(e.g. Gadow et al. 2004; Lecavalier et al. 2009). Is this true
comorbidity, in which the psychiatric symptoms seen in ASD
are genuine manifestations of DSM-IV mental disorders? Or
does it actually reflect the presence of phenocopies which are
epiphenomena of ASD? Our findings speak to this debate,
offering support for the idea that the high rates of diagnosable
ODD in ASD may reflect authentic comorbidity. There were
many more similarities than differences between our findings
and those reported for non-autistic samples (e.g., Stringaris and
Goodman 2009a; 2009b), suggesting that the three dimensions
of ODD configure similarly in autistic and non-autistic populations, both in their relationships with each other and in their
associations with external validators. This is compatible with
the possibility that they share a similar underlying structure and
aetiology. Furthermore, the associations we observed between
autistic symptomatology and ODD traits were small and mostly non-significant. This does not fit with the idea that the ODD
symptoms are merely epiphenomena of ASD. If that was the
case, we would expect oppositionality to intensify as autistic
symptomatology increased. Other investigations of ODD in
ASD (Guttmann-Steinmetz et al. 2009; Gadow et al. 2008a)
also found more similarities than differences between the
presentation of ODD in autistic and non-autistic samples. It
will be important in future to compare the neuropsychological
underpinnings of ODD traits in autistic and non-autistic samples to further investigate whether manifest oppositionality in
these two groups signifies the same underlying disorder. Also,
the use of confirmatory factor analysis to compare the structure
of ODD symptoms in people with and without ASD would
J Abnorm Child Psychol
provide additional information about the applicability of the
DSM-5 tripartite model to autistic populations.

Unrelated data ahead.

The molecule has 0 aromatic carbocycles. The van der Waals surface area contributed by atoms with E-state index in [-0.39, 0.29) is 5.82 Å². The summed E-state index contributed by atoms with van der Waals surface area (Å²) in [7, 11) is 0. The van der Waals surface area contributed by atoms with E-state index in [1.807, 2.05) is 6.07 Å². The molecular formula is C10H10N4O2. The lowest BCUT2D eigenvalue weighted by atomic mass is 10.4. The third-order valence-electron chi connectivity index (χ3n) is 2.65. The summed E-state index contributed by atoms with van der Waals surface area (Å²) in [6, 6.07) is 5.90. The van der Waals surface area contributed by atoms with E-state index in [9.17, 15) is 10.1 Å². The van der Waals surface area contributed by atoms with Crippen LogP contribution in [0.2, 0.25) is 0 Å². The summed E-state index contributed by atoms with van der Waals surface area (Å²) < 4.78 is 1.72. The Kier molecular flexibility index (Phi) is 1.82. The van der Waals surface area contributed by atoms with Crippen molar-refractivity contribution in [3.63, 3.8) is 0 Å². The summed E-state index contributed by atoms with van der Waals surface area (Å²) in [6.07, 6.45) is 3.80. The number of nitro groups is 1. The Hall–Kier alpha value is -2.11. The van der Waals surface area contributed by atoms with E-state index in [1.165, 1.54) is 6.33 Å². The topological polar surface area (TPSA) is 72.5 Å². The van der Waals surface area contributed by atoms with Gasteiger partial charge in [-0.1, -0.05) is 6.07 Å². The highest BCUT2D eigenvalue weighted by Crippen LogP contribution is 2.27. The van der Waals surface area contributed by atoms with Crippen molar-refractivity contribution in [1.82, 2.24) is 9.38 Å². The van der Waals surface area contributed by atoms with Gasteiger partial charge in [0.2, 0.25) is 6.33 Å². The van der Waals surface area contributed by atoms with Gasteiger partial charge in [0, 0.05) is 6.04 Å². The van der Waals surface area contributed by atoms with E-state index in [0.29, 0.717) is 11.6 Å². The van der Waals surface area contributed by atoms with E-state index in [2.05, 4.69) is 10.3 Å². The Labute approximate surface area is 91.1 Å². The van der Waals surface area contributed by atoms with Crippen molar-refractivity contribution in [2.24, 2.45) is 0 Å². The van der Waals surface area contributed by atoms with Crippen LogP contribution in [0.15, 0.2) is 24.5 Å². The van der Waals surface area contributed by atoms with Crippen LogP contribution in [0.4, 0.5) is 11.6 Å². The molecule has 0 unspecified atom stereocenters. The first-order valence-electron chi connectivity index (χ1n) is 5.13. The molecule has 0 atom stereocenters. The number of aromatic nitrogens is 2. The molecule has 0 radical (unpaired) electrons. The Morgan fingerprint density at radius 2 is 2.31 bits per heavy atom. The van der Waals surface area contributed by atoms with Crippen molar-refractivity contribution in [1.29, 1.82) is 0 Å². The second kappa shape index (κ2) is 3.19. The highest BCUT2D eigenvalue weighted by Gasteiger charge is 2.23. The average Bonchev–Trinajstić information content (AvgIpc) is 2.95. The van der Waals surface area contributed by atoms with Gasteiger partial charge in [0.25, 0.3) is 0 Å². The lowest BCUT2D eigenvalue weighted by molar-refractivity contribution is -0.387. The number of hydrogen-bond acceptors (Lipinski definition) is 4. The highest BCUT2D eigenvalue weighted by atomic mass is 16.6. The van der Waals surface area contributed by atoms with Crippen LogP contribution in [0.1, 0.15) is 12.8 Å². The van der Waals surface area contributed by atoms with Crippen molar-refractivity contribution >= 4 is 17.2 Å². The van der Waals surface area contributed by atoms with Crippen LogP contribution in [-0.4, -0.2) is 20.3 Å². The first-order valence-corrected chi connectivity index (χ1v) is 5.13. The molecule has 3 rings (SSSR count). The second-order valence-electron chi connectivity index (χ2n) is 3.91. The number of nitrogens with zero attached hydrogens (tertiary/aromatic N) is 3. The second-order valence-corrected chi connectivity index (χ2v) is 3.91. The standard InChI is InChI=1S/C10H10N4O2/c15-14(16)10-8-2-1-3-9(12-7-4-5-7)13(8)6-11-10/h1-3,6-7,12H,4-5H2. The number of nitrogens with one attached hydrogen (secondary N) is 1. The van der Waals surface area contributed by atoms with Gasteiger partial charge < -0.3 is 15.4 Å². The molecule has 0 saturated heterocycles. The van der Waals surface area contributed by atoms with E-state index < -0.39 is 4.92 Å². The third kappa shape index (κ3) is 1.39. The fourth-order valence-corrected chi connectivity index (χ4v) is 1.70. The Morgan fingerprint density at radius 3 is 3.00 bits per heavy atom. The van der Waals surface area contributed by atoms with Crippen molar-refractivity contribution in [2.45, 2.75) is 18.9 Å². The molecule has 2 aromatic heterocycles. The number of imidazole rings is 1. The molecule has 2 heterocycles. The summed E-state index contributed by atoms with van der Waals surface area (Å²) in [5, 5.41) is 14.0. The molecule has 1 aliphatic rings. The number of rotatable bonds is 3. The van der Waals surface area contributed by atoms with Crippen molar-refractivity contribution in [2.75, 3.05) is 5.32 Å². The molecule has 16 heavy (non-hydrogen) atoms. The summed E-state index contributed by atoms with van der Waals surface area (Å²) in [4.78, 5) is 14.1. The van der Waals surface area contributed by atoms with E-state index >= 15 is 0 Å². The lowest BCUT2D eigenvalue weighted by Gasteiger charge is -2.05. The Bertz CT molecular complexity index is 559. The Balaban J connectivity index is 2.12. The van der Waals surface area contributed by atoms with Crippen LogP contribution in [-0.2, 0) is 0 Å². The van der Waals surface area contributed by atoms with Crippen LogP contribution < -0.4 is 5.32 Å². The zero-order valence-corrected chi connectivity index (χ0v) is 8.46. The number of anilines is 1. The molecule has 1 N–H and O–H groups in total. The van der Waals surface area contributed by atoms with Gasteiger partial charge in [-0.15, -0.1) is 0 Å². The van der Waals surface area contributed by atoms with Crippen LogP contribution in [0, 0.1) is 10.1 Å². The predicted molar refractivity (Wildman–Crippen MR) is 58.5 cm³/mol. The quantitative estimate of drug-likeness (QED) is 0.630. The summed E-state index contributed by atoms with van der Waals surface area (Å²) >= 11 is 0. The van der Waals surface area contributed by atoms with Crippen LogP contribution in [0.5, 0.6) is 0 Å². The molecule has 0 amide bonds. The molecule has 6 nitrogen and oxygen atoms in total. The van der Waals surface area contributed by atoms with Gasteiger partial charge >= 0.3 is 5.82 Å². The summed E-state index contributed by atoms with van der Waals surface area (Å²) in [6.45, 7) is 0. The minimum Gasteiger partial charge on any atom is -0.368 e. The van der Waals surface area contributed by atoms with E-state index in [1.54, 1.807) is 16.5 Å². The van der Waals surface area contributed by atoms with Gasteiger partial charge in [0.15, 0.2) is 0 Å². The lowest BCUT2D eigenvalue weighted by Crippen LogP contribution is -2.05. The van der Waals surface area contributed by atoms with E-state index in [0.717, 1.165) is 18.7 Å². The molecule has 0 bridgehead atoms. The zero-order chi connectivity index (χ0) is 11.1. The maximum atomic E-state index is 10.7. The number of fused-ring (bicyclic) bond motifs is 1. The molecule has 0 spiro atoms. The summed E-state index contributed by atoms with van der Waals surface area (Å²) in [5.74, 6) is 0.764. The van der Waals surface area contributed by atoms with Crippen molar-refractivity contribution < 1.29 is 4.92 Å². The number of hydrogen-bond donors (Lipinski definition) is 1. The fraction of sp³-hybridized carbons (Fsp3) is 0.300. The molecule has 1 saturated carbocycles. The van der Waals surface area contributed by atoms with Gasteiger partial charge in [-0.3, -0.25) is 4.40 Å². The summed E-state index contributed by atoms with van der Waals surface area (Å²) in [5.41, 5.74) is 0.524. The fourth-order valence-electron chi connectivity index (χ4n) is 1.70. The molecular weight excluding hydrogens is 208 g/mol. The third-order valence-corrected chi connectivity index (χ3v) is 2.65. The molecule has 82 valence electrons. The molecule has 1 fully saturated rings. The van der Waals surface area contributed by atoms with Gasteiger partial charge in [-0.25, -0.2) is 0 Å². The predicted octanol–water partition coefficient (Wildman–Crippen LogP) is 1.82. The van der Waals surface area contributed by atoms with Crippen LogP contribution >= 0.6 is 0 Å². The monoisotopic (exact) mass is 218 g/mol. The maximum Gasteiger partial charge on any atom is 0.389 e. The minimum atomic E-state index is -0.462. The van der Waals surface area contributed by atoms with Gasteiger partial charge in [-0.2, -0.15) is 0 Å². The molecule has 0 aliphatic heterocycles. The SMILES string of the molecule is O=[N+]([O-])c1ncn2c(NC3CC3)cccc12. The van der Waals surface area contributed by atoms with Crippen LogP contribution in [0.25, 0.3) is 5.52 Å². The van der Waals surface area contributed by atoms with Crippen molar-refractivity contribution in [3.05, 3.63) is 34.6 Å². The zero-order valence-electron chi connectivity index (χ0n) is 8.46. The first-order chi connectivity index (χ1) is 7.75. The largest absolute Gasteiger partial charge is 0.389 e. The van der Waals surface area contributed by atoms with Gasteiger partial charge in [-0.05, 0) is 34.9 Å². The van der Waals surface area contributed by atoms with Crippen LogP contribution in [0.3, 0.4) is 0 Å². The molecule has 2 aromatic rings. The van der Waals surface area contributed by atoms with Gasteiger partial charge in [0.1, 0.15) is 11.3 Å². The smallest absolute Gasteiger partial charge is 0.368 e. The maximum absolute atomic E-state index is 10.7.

To our knowledge, this is the first study to measure vindictiveness (i.e., vindictive and spiteful behaviour) in people with
ASD. Our findings suggest that this construct should receive
more attention in future. In both parent and teacher data,
around a fifth of our participants were described as definitely
showing vindictiveness; and this characteristic emerged as the
most consistent and strongest predictor of conduct disorder
symptoms. In particular, it was the only variable independently
associated with aggressive behaviour. Evolutionary psychologists have shown some interest in vindictiveness and spite,
conceptualising them as motivating adaptive social behaviours
that enforce moral codes through punishing unfair acts (Tooby
and Cosmides 2008). In our clinical experience, many children
with ASD have a heightened and somewhat rigid sense of
fairness, and can have difficulty accepting what they perceive
to be an injustice. It will be interesting to test to what extent
reported acts of vindictiveness and spite in our sample arise
from this characteristic; and by extension what role moral
inflexibility plays in aggressive behaviour in ASD.
Our findings highlight the importance of assessing AIS in
young people with ASD. Symptoms of AIS were common in
our clinical ASD sample and were associated with internalising
difficulties. People with ASD often struggle to understand and
articulate their feelings, which can make their anxiety and low
mood hard to detect (Hill et al. 2004). By contrast symptoms of
anger and irritability are usually directly observable and obvious. The presence of anger and irritability in children with
ASD should alert clinicians to the need for careful assessment